Ben's Logarion ☪

topics:
Software
id:
12d87482-7585-4f8e-9734-8ed2737b9834

Building Veloren on Fedora

I recently got interested in an open source computer game called Veloren, which as of this writing is still rather new and undergoing active development. After some interactions with its developers I decided that the best course of action would be to build it from source on my machine, though my first experience with the game was from a recent release on Flathub.

Now, there are lots of benefits to building from source, particularly staying up to date with the latest version, which could change daily. Also there is a better opportunity to give feedback to and work with the developers, try alternative branches of the code, and so on. You don't have to be a programmer to benefit from these things.

While sometimes building and running code for the first time gets too complicated and difficult, the good thing with this particular project is that the overall process is not hard. For Fedora users, this guide should assist in making the process as quick and easy as possible. Perhaps users of other distros can also figure something out based on this.

Information on how to build Veloren is generally found at book.veloren.net and it helped with writing this guide. Particularly we are utilizing the details in section 3, "Compile from source". It is mostly complete, but the need for some finer details inspired me to write this. (Hopefully this can help with future versions of the docs!)

Note: The commands provided in this document are meant to be run as your own user, and anything that needs root privileges I explicitly wrote with "sudo" in the command. Aside from installing RPM's with dnf, you don't need root privileges.

Getting Ready

The book mentions that you are going to need Rust, Git, Git LFS, and bash. There are few Linux systems that don't have bash as their default shell, and Fedora is no exception.

My system already happened to have Git. Part of preparing for writing this was testing the setup and build process in a fresh toolbox on Silverblue 32 with no additional packages installed. This was the easiest and most practical thing for me, though I suspect there may be some package differences between Silverblue and Fedora Workstation. If your system does not have Git, you can run sudo dnf install git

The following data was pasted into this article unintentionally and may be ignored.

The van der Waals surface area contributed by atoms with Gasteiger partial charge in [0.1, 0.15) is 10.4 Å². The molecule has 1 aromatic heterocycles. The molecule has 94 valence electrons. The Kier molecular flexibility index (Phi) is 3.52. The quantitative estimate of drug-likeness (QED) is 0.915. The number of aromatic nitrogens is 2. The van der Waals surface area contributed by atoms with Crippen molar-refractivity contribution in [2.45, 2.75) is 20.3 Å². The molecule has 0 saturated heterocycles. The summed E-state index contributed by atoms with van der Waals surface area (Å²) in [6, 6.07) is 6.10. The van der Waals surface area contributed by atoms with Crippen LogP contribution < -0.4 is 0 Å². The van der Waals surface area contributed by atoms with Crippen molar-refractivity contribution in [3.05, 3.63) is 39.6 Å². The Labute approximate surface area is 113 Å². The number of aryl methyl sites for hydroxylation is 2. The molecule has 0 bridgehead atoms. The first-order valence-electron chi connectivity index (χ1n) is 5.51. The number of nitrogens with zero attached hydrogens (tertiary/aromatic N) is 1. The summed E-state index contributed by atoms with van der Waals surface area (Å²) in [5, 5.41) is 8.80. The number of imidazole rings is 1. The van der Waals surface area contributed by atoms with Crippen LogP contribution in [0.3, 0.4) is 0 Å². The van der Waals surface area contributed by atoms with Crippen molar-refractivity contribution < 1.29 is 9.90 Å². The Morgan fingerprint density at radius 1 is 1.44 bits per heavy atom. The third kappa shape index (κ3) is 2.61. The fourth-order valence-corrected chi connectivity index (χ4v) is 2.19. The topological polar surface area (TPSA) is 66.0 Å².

Most importantly, we need Git LFS in order to clone Veloren from its repository, otherwise it won't pull all the game files. Therefore: sudo dnf install git-lfs

There is a note in the book that says you must run git lfs install for the feature to work. While installing the package with dnf, I noticed that the package manager apparently does the initialization on its own. You might be able to skip this, but running it once for good measure doesn't seem to hurt, and it takes less than a second.

Cloning the Repo

At this point you can also install Rust if you don't have it already, but I prefer cloning Veloren first in order to streamline that part, since we need the Veloren directory when configuring our Rust environment.

Now you can run: git clone https://gitlab.com/veloren/veloren.git

How exciting!

Setting up Rust

When they say you need Rust, what you really need is rustup, which is very conveniently located at rustup.rs. You don't need to install any Fedora packages and probably shouldn't. If you have Rust already installed through dnf then the rustup installer will complain.

This part is also easy and fun; simply enter the following at the command line:

curl --proto '=https' --tlsv1.2 -sSf https://sh.rustup.rs | sh

Use the default settings (ie press enter at the prompt) and let it do its thing. If for some reason your system does not have curl then you can dnf install that.

Veloren currently depends on Rust nightly rather than the stable release, so there is one more critical step to getting the compilation working:

Go into the "veloren" directory you cloned earlier and do rustup override set nightly

Now your Rust is ready.

Build Dependencies

At this point you're almost ready to build. Rust is pretty good at taking care of its own dependencies, but there are still some C libraries and utilities that need to be present on your system that you are otherwise unaware that you're going to need. (Figuring this part out is where most of the work of this guide went into.)

On a fresh Fedora system like the one I was working with, it's important to have the "Development Tools" package group installed. Beyond that there's just a couple of other necessary packages, so running the following command should be sufficient:

sudo dnf install alsa-lib-devel @development-tools gtk3-devel systemd-devel

You could have installed these packages back when you installed git-lfs, but I figured I'd order the operations this way to make it more clear. There's no harm in installing all the Fedora packages at once in the very beginning.

If you're not familiar, you'll notice the @ sign in @development-tools; this is necessary for installing a package group here.

Doing the Build

Without further ado, you should be able to run cargo build in the veloren directory. If this guide worked it'll simply run to completion. :) If not, it may complain that something is missing and then stop. That's when you need to search for the appropriate package to install and then try again.

Launching Veloren

After building successfully you can run the binaries from the target directory on their own, but cargo run works too and can be used instead of cargo build, as it will automatically build source as necessary.

Enjoy!